Hello, and welcome to episode number eight of the Software Carpentry lecture on the Unix shell. In this episode, we'll have a look at shell variables.
As you've heard several times by now, we're looking at how to interact with a computer using a command-line shell.
The shell is just a program…
…and like other programs, it has variables.
Those variables control its execution, and by changing their values, you can change how the shell and other programs behave.
Let's start by running the command
set and looking at some of the variables in a typical shell session. As you can see, there are quite a few—in fact, four or five times more than what's shown on this media.
set to show things might seem a little strange, even for Unix, but if you don't give it any arguments, it might as well show you things you could set.
Every variable has a name. By convention, variables that are always present are given upper-case names.
All shell variables' values are strings.
It's up to programs to convert these strings to other types when necessary.
For example, if a program wanted to find out how many processors the computer had, it would convert the
NUMBER_OF_PROCESSORS variable from a string to an integer.
Some variables store lists of values. Here, the convention is to use a colon ':' as a separator. If a program wants the individual elements of such a list, it's the program's responsibility to split the variable's string value into pieces.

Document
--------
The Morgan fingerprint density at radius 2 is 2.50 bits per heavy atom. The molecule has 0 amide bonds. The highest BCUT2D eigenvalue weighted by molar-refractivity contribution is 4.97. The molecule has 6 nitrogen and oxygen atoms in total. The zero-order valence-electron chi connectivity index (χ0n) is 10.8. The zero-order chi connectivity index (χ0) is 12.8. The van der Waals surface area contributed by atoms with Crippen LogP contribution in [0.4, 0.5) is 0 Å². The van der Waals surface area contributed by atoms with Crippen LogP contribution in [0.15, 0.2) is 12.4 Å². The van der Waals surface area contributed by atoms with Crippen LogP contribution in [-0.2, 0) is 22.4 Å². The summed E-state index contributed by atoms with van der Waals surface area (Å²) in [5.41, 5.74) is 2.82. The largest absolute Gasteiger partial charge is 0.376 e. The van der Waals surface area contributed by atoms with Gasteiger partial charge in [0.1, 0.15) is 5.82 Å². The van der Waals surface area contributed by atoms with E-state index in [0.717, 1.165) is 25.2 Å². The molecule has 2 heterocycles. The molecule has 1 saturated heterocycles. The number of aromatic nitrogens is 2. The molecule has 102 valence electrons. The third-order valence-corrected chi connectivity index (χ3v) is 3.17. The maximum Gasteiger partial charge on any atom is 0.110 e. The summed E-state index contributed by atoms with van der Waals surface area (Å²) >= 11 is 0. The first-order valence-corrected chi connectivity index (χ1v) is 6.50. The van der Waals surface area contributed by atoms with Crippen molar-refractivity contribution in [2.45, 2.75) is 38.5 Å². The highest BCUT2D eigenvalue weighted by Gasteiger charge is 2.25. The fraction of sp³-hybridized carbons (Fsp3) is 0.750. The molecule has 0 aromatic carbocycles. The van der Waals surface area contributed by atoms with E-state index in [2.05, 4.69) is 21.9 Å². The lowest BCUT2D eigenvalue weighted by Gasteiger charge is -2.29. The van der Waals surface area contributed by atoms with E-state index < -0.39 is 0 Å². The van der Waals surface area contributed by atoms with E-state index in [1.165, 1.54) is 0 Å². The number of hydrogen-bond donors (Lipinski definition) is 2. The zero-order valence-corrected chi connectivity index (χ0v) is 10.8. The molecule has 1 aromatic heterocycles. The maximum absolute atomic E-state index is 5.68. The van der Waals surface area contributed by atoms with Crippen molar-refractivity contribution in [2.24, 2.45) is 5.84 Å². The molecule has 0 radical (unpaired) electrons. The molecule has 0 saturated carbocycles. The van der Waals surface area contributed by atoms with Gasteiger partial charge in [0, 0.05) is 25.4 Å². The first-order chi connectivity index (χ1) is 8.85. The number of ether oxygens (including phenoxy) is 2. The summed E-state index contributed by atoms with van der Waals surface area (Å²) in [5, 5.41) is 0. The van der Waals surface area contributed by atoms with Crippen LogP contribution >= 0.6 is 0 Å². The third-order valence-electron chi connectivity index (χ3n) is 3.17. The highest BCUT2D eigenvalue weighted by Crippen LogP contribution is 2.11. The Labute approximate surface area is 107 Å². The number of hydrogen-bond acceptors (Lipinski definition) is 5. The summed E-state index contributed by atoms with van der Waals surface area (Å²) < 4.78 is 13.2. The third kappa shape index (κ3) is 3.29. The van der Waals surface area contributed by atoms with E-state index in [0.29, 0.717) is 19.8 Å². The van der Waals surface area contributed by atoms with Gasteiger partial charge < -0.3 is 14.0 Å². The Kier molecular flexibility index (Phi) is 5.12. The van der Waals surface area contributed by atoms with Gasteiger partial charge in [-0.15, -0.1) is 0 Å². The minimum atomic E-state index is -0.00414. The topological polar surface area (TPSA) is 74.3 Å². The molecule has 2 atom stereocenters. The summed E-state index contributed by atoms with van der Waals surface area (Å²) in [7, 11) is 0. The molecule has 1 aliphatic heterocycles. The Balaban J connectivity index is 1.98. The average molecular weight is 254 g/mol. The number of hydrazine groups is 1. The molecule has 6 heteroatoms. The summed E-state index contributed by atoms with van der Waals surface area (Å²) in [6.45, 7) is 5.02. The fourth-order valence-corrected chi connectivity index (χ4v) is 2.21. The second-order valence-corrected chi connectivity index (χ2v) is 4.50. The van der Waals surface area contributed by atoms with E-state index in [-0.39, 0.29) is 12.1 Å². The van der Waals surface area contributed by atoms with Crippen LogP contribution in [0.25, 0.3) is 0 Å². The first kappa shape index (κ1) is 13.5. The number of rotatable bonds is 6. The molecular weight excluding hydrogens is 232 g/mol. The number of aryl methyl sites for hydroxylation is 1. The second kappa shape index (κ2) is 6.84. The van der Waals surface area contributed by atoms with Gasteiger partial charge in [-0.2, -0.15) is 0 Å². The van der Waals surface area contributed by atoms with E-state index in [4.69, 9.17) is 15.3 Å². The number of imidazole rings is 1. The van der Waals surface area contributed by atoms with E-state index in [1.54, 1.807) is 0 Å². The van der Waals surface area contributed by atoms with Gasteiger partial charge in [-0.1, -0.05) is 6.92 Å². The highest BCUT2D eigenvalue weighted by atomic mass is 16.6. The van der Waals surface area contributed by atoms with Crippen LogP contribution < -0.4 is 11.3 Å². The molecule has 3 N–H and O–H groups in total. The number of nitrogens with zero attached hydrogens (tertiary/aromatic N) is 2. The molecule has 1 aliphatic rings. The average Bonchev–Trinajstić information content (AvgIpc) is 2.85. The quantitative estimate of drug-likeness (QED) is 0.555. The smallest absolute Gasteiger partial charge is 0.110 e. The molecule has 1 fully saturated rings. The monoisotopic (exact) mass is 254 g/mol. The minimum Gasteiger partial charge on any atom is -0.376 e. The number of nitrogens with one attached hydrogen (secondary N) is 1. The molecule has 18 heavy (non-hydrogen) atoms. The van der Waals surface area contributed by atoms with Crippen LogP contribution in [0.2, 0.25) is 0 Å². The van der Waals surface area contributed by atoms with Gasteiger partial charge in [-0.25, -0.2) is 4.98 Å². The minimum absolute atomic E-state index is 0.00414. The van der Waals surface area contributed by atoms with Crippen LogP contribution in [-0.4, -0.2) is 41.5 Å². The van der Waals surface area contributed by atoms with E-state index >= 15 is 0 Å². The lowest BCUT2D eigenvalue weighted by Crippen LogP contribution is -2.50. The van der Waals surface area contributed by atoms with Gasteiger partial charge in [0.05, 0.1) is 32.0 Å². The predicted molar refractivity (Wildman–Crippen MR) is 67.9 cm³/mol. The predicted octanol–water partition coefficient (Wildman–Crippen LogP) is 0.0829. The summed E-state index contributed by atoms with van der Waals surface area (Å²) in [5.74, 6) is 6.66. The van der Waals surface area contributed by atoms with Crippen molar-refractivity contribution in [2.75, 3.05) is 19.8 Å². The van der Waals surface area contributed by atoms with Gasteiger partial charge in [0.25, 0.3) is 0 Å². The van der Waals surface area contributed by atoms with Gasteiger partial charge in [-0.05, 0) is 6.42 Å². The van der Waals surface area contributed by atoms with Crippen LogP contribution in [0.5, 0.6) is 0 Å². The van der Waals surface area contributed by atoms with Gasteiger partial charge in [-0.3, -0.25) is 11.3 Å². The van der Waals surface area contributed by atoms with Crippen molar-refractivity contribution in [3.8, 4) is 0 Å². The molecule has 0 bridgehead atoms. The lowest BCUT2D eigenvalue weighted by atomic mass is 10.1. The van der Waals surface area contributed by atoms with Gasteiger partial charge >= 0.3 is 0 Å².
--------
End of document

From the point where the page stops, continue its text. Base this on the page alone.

Let's have a closer look at one of the most important of those list-valued variables,
PATH. Its value defines the shell's search path, i.e., the directories that the shell looks in for runnable programs.
If you recall from a couple of episodes ago, if we type a command like
./analyze, with a specific directory in the path, the shell runs the program that path specifies.
Similarly, if we type
/bin/analyze, the shell runs that specific program: we've provided a specific path, so it knows what to do.
But what should the shell do if we just type
analyze? There are at least two things it could run: how should it choose?
Its rule is simple. The shell checks each directory in the
PATH variable in turn, looking for a program with the rqeuested name in that directory. As soon as it finds a match, it stops searching and runs the program.
To show how this works, here are the components of
PATH broken out one per line.
On our computer, there are actually three programs called
analyze in three different directories.
Since the shell searches the directories in order, it finds the one in
/bin, not either of the others.
Notice that it will never find the program
/users/vlad/analyze, since the directory
/users/vlad isn't in our path.
Before we explore variables any further, let's introduce one more command:
echo. All it does is print out its argument.
This doesn't sound very exciting, but we can use it to show variables' values.
First, let's make sure it works. Yup:
echo hello transylvania! prints
hello transylvania! as promised.
Now let's try to show the value of the variable
Whoops: that just prints "HOME".